Six of them I’ll leave with thee,
The seventh will bear me home.’ ”

This text was in included in Patrick Kennedy’s Banks of the Borough, (Dublin 1875), where he describes his hearing it sung at a Wake in Wexford.

“Mr. Redmond, having now a right to call, summoned Joanna, the servant maid,before mentioned, to show what she could do. Joanna, though very ready with her tongue at home, was at heart a modest girl, and fought hard to be let off. But one pro¬tested that she was a good singer, in right of a lark’s heel she had (this was not the case, Joanna had a neat foot) ; another, that she was learned to sing by note when Tench, the dancing-master made his last round through the country; another, that he heard herself and a young kid sing verse about one day when nobody was within hearing. So poor Joan, to get rid of the torment, asked what sort of song should she sing, and a dozen voices requested a love song about murder. So after looking down, with a blush¬ing face, for a while, she began with an unsteady voice, but she was soon under the influence of the subject-lay, and sung with a sweet voice one of these old English ballads, which we heard for the first time from a young woman of the Barony of Bargy, in the south.
There is one on the same subject in some collection which we cannot at this moment particularize; but the Wex¬ford vocalists never got their copy from a printed book. Joanna’s version is evidently a faulty one. It has suffered from transmission through generations of negligent vocal¬ists. It is not an easy matter to tag the subject on to any decided point in the reigns of the kings of England.
“There is one on the same subject in some collection which we cannot at this moment particularize, but the Wex¬ford vocalists never got their copy from a printed book. Joanna’s version is evidently a faulty one. It has suffered from transmission through generations of negligent vocalists. It is not an easy matter to tag the subject on to any decided point in the reigns of the kings of England.”

Captain Ward and the Rainbow (Saucy Ward) Child 287
Come all you valiant heroes, you heroes stout and bold:
I’ll tell you of a rover who all the seas controlled.
I’ll tell you of a rover who seldom did appear,
And no one such a rover met this many a day and year.

He wrote our queen a letter on the seventh of January,
To know if he’d go over Ould England for to see;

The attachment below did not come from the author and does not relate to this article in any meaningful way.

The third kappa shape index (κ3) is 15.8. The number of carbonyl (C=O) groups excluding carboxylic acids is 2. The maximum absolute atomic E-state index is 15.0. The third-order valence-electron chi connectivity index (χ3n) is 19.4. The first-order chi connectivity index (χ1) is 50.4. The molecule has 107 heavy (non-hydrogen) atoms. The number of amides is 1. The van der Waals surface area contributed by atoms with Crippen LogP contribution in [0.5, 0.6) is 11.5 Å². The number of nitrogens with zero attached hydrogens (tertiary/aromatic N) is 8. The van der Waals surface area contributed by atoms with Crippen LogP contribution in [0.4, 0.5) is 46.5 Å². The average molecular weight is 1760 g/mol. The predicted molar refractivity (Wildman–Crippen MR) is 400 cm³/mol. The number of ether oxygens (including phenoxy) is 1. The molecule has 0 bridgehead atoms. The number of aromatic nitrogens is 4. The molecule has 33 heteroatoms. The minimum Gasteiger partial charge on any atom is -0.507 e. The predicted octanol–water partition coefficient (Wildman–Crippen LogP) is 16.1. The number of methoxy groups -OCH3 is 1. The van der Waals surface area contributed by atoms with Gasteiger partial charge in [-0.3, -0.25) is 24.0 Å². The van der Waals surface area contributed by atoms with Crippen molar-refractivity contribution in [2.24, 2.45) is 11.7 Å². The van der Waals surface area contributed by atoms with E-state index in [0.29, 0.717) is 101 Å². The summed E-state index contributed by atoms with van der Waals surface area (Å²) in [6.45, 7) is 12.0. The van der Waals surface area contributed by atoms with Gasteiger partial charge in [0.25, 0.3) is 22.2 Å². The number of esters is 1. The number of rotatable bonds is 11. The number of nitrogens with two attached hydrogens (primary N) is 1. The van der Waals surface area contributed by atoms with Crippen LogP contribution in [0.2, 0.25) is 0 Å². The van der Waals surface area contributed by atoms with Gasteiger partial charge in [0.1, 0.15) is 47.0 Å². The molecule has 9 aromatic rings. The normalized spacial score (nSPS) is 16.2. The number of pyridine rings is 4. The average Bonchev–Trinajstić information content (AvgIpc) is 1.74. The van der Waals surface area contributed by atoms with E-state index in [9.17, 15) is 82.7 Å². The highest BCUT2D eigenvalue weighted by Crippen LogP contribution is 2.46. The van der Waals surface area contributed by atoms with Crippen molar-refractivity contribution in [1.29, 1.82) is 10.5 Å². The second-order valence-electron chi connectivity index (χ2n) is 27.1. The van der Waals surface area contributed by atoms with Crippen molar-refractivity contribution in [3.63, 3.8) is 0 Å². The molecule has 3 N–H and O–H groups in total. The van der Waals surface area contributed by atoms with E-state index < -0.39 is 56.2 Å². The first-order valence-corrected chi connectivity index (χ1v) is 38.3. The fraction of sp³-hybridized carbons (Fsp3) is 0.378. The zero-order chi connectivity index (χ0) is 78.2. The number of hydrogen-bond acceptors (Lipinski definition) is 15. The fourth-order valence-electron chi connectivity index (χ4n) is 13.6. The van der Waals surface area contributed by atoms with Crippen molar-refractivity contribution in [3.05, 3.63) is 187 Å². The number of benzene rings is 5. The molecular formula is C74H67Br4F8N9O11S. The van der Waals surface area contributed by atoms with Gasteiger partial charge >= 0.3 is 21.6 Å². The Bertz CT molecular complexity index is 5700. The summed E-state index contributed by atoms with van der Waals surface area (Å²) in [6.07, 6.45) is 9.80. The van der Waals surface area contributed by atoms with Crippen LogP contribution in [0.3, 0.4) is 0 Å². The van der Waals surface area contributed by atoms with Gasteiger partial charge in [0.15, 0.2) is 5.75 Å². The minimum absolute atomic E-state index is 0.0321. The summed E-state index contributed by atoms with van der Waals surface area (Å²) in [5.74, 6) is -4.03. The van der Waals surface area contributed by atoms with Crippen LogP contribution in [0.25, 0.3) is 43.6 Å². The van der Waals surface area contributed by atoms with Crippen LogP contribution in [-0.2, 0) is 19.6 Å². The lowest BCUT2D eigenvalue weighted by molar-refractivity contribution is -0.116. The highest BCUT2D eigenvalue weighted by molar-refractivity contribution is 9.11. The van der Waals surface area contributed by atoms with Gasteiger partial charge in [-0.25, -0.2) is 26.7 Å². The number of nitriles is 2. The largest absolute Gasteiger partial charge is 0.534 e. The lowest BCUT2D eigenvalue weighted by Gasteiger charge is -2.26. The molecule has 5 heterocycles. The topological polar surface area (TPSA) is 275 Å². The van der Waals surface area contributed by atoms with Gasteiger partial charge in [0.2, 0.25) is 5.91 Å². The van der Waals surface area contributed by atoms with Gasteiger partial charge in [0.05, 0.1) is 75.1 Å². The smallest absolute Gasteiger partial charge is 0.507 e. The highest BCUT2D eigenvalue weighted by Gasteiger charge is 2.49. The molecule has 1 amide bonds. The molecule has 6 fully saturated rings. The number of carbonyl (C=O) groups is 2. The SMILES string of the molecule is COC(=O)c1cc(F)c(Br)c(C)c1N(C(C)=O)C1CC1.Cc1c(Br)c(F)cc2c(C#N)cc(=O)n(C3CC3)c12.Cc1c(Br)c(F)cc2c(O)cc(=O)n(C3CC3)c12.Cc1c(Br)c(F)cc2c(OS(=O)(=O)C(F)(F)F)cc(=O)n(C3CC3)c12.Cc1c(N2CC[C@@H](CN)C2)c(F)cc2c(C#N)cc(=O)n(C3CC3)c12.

To know if he’d go over. Ould England to behold,
And for his pardon he would give five hundred tons of gold.

“Oh nay, Oh nay,” our queen replied, “sure that could never be;
To yield to such a rover with me would never agree.
Since he deceived the Queen o’Scots, likewide the Queen o’ Spain,
Oh, how could he prove true to me who proved so false to them.”

His daily occupation was to plunder on the sea,
And he met one of the Queen’s fine ships just at the break o’ day.
She was loaded with silk and satin, a cargo of great fame.
He robbed her of her wealth and store and sent her home again.

Our Queen prepared and built a ship, a ship of noble fame,—
The Rainbow did we call her, you all may know her name.
The Rainbow did we call her, and off to sea goes she,
With five hundred seamen stout and bold to be her company.

We sailed away till we sailed to the spot where Saucy Ward did lie.
“Where is the commander of your ship,” our captain he did cry.
“I’m here, I’m here,” cried Saucy Ward, “my name I’ll never deny;
If she be one of the Queen’s fine ships she’s welcome to pass me by.”

“Oh nay, Oh nay,” our captain cried, “it grieves my heart full sore,
To see our merchant ships can’t trade as they have done before.”
“Fight on, fight on!” cried Saucy Ward, “I value you not a pin,
For if you have got men aboard I’ve powder and ball within.”

At eight o’clock in the morning they began this bloody fray:
It held from that very moment until the same hour next day.
“Fight on, fight on!” cried Saucy Ward, “your fighting it pleases me,
For if you fight for a month or more your master I will be.”

At last the good ship Rainbow tacks; she fires and strikes in vain:
Three hundred of her seamen bold dead on her deck were lain.
“Go home, go home,” cried Saucy Ward, “and tell your oul’ queen from me
That if she rules queen of foreign lands, I rule king of the sea.”

Taken down from Tom Maddock, May 31st, 1943. This is a very old English ballad. Cf. “A famous Sea Fight between Captain Ward and the “Rainbow,” in Legendary ballads of England and Scotland. Ed., J. S. Roberts.
In one of the English versions of this ballad there is reference to two of the queen’s sea-captains, Clifford and Essex.
Clifford would be George, 3rd Earl of Cumberland, who commanded the “Bonaventure” against the Spanish Armada in 1588, and Essex would be the ill-fated Robert Devereux, 2nd Earl of Essex, a kinsman of the Devereux family of Ballymagir, Co. Wexford. The queen referred to is Queen Elizabeth, but I have been unable to find out who was the impudent individual with the Irish name.


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Subject: RE: New Book: Folk Song in England
From: Jim Carroll
Date: 17 Aug 18 - 09:31 PM

"Jim, are you really claiming that all (or nearly all) the Child ballads spent some time in oral tradition? "
I see no reason not to claim that a fair number of them did Richard, do you have any evidence to the contrary?
I have been putting together a file of Child ballads in Ireland and decided to look up ones that made it to America